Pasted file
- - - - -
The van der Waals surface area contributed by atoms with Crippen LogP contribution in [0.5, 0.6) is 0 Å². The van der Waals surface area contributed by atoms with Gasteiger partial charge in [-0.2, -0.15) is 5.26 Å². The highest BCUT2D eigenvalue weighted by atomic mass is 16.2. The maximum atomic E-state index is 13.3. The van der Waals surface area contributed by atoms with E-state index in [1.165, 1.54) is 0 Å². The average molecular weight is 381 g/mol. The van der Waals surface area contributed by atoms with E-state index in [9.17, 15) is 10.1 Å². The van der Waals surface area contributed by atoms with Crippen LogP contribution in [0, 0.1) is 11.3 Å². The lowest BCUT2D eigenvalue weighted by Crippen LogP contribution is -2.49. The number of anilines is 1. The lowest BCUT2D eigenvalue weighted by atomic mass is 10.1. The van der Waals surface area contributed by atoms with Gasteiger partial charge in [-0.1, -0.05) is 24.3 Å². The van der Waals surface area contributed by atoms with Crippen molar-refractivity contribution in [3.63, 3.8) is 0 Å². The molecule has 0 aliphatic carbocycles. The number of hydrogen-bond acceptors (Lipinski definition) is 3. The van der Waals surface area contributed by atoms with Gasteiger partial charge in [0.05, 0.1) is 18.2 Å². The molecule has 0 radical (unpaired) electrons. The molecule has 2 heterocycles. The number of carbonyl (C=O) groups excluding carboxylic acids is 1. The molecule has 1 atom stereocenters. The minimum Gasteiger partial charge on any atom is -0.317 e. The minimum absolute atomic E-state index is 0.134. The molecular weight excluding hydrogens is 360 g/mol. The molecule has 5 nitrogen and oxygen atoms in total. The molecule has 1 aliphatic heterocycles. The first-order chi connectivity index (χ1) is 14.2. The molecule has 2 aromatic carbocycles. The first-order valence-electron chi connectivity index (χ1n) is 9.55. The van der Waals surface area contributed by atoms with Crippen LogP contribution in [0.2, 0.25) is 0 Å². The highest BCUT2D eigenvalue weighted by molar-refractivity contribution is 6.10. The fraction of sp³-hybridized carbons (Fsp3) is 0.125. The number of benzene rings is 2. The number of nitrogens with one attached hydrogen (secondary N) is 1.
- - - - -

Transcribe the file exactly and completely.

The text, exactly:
The van der Waals surface area contributed by atoms with Crippen LogP contribution in [0.5, 0.6) is 0 Å². The van der Waals surface area contributed by atoms with Gasteiger partial charge in [-0.2, -0.15) is 5.26 Å². The highest BCUT2D eigenvalue weighted by atomic mass is 16.2. The maximum atomic E-state index is 13.3. The van der Waals surface area contributed by atoms with E-state index in [1.165, 1.54) is 0 Å². The average molecular weight is 381 g/mol. The van der Waals surface area contributed by atoms with E-state index in [9.17, 15) is 10.1 Å². The van der Waals surface area contributed by atoms with Crippen LogP contribution in [0, 0.1) is 11.3 Å². The lowest BCUT2D eigenvalue weighted by Crippen LogP contribution is -2.49. The number of anilines is 1. The lowest BCUT2D eigenvalue weighted by atomic mass is 10.1. The van der Waals surface area contributed by atoms with Gasteiger partial charge in [-0.1, -0.05) is 24.3 Å². The van der Waals surface area contributed by atoms with Crippen molar-refractivity contribution in [3.63, 3.8) is 0 Å². The molecule has 0 aliphatic carbocycles. The number of hydrogen-bond acceptors (Lipinski definition) is 3. The van der Waals surface area contributed by atoms with Gasteiger partial charge in [0.05, 0.1) is 18.2 Å². The molecule has 0 radical (unpaired) electrons. The molecule has 2 heterocycles. The number of carbonyl (C=O) groups excluding carboxylic acids is 1. The molecule has 1 atom stereocenters. The minimum Gasteiger partial charge on any atom is -0.317 e. The minimum absolute atomic E-state index is 0.134. The molecular weight excluding hydrogens is 360 g/mol. The molecule has 5 nitrogen and oxygen atoms in total. The molecule has 1 aliphatic heterocycles. The first-order chi connectivity index (χ1) is 14.2. The molecule has 2 aromatic carbocycles. The first-order valence-electron chi connectivity index (χ1n) is 9.55. The van der Waals surface area contributed by atoms with Crippen LogP contribution in [0.2, 0.25) is 0 Å². The highest BCUT2D eigenvalue weighted by molar-refractivity contribution is 6.10. The fraction of sp³-hybridized carbons (Fsp3) is 0.125. The number of benzene rings is 2. The number of nitrogens with one attached hydrogen (secondary N) is 1.